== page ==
The toll Russia’s war in Ukraine is taking on its own armed forces was apparently laid bare as a major military parade attended by President Putin was graced by just one tank, and an 80-year-old one at that.
May 9th is one of the most important days in the Russian civic calendar as the country celebrates the surrender of Nazi Germany in 1945, but despite the fact the occasion is typically a showcase for Russian military prowess, this year the parade was conspicuously short of tanks.
While estimates vary, the toll of Russian dead including military battlefield casualties and civilians killed on the home front in World War Two is around 24 million: consequently, the anniversary of the end of the conflict remains an important day for celebration and commemoration. While in previous years the parade at the Kremlin has seen a review of Russian armour including the nation’s latest tanks, today’s parade was considerably scaled back.
The parade in Moscow didn't have any modern tanks, infantry fighting vehicles or aviation. It was one of the smallest in Russian history, taking less than 10 minutes.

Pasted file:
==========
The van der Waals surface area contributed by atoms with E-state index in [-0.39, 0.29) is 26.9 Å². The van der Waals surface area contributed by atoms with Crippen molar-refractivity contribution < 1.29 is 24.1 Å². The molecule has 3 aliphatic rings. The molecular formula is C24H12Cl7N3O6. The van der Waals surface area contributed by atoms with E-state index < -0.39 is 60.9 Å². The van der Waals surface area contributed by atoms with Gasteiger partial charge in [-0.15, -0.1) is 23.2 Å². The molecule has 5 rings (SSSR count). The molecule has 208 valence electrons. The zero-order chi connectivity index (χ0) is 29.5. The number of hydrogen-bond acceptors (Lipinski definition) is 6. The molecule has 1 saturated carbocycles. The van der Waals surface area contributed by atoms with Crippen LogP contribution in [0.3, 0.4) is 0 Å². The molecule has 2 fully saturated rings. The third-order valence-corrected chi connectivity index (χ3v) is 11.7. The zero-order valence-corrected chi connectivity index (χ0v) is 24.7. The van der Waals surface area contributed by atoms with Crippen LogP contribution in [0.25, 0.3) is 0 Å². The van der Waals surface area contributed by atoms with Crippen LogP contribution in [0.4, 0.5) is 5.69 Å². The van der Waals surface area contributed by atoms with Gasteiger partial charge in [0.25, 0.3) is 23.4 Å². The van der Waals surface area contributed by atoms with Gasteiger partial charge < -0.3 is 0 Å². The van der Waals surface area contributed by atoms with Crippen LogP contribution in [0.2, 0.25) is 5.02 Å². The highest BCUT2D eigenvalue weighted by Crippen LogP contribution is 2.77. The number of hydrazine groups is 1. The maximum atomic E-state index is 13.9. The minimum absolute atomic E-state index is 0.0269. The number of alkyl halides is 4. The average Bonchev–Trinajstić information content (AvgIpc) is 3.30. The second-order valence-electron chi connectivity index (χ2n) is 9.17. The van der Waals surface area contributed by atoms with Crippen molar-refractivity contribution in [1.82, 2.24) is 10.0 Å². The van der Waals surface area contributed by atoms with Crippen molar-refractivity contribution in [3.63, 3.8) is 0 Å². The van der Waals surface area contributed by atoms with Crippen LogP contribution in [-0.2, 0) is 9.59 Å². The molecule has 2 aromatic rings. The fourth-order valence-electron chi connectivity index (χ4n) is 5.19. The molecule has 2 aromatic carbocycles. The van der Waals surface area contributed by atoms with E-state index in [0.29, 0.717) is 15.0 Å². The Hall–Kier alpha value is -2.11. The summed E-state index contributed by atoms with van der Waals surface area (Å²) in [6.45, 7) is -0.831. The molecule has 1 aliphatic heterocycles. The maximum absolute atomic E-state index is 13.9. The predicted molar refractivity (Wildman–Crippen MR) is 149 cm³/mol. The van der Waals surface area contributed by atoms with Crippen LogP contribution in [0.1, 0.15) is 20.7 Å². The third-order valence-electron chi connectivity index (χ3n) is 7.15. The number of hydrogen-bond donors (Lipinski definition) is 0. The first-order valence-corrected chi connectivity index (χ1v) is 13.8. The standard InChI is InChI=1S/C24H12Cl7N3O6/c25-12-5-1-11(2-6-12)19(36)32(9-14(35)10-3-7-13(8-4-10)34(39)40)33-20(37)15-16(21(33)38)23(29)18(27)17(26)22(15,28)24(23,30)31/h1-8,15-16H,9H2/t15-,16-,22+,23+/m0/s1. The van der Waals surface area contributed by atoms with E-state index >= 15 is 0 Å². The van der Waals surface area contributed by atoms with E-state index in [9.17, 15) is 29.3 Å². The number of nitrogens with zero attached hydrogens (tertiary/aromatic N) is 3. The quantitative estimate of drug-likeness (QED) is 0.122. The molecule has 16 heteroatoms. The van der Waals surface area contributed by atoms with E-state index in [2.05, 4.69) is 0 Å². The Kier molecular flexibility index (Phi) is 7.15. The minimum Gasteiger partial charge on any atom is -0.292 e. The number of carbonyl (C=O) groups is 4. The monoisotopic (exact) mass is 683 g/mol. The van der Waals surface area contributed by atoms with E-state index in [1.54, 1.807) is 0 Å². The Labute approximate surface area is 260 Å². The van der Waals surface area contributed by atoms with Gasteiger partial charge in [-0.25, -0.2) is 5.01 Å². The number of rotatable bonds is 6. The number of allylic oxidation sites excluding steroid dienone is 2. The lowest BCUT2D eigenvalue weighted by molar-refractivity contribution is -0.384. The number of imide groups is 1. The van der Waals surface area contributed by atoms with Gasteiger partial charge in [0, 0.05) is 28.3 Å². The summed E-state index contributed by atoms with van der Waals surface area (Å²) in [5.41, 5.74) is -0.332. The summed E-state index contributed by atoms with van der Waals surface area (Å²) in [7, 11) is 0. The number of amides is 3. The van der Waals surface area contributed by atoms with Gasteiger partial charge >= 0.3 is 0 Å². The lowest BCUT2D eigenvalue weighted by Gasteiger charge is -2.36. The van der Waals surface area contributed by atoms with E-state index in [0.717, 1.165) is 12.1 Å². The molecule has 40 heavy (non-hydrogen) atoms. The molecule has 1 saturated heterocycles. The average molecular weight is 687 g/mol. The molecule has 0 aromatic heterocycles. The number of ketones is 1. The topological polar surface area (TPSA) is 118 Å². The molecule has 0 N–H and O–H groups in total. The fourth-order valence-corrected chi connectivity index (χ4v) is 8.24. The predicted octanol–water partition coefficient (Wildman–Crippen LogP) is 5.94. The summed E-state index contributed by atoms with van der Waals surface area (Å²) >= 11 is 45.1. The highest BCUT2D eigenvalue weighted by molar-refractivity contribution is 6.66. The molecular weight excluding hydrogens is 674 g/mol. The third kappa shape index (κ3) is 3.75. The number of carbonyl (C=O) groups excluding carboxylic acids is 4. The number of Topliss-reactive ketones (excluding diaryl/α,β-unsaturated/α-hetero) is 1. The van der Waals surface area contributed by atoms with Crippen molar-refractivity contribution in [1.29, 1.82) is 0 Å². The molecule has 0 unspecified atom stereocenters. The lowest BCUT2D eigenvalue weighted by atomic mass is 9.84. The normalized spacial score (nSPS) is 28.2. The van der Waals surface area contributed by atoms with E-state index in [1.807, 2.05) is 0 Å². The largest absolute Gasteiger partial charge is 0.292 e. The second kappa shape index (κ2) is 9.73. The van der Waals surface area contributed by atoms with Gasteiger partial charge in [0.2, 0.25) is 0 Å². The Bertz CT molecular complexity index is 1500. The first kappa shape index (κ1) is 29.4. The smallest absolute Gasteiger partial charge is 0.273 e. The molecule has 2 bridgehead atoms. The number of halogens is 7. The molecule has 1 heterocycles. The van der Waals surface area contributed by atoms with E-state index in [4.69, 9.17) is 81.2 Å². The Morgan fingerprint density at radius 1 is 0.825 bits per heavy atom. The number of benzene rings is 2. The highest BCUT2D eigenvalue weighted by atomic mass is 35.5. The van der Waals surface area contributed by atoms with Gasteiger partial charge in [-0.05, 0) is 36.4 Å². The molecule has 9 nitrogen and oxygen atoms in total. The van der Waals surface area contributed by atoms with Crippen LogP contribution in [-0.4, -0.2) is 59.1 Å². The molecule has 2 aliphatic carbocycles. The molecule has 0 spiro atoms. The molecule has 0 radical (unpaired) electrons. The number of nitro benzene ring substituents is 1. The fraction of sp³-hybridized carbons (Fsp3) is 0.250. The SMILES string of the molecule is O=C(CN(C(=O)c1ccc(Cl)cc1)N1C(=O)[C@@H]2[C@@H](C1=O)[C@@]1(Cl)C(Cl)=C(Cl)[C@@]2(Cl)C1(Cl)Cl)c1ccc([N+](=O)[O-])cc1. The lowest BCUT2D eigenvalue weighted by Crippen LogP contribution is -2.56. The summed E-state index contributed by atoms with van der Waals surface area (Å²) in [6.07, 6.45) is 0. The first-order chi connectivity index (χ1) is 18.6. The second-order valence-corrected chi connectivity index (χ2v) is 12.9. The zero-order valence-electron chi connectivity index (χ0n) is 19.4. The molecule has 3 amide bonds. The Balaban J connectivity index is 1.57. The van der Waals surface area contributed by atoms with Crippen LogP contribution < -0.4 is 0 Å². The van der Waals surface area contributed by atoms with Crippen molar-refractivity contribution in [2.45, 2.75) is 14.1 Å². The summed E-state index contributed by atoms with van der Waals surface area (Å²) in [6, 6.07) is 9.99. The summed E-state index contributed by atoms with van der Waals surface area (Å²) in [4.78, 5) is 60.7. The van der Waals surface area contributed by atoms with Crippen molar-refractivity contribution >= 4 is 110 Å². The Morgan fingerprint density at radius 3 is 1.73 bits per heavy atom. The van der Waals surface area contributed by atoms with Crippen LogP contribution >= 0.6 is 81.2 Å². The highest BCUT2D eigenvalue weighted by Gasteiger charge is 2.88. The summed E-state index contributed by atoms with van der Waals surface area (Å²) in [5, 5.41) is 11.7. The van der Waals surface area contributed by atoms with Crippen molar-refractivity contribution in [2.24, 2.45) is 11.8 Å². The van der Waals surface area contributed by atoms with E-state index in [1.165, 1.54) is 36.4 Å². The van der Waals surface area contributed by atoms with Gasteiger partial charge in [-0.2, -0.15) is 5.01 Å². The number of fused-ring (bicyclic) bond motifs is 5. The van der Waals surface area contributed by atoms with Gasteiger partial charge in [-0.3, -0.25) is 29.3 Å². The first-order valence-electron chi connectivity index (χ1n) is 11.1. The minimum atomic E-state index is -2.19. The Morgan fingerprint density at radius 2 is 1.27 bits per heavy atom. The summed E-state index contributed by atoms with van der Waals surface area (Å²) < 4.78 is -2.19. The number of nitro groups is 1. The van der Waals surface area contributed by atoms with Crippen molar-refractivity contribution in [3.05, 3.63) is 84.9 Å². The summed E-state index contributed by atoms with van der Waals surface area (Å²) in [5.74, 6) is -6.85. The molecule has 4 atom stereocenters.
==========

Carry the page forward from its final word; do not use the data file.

There was one T-34 tank that took part in WWII. No Iskanders, Armata tanks, aviation. The walking part of the… pic.twitter.com/WA0EIYnEaj
— Anton Gerashchenko (@Gerashchenko_en) May 9, 2023
There was no air flyby at all, and just one tank, a vintage model built in the 1940s actually running. At least two other T-34 tanks could be seen stationary on the periphery of Red Square during the day’s events, possibly on standby to fill in if the elderly star of the show suffered mechanical problems.
But as far as tanks went, that was it. The parade also featured dozens of lighter vehicles including Soviet-era BTR armoured fighting vehicles, Typhoon MRAPs, and infantry Jeep-type ‘Tiger’ 4x4s escorting large missile launch trucks like the S-400.
Footage of previous May 9th parades shows a real presence of modern Russian tanks such as the T-90 — Russia’s most advanced operational tank which has been destroyed and captured in Ukraine recently — older workhorses like the T72, and even experimental tank projects like the much-discussed T-14 Armata. Even the vintage tanks were driven across Red Square in greater numbers, with ten T34 — a single example of which drove today — appearing in 2021.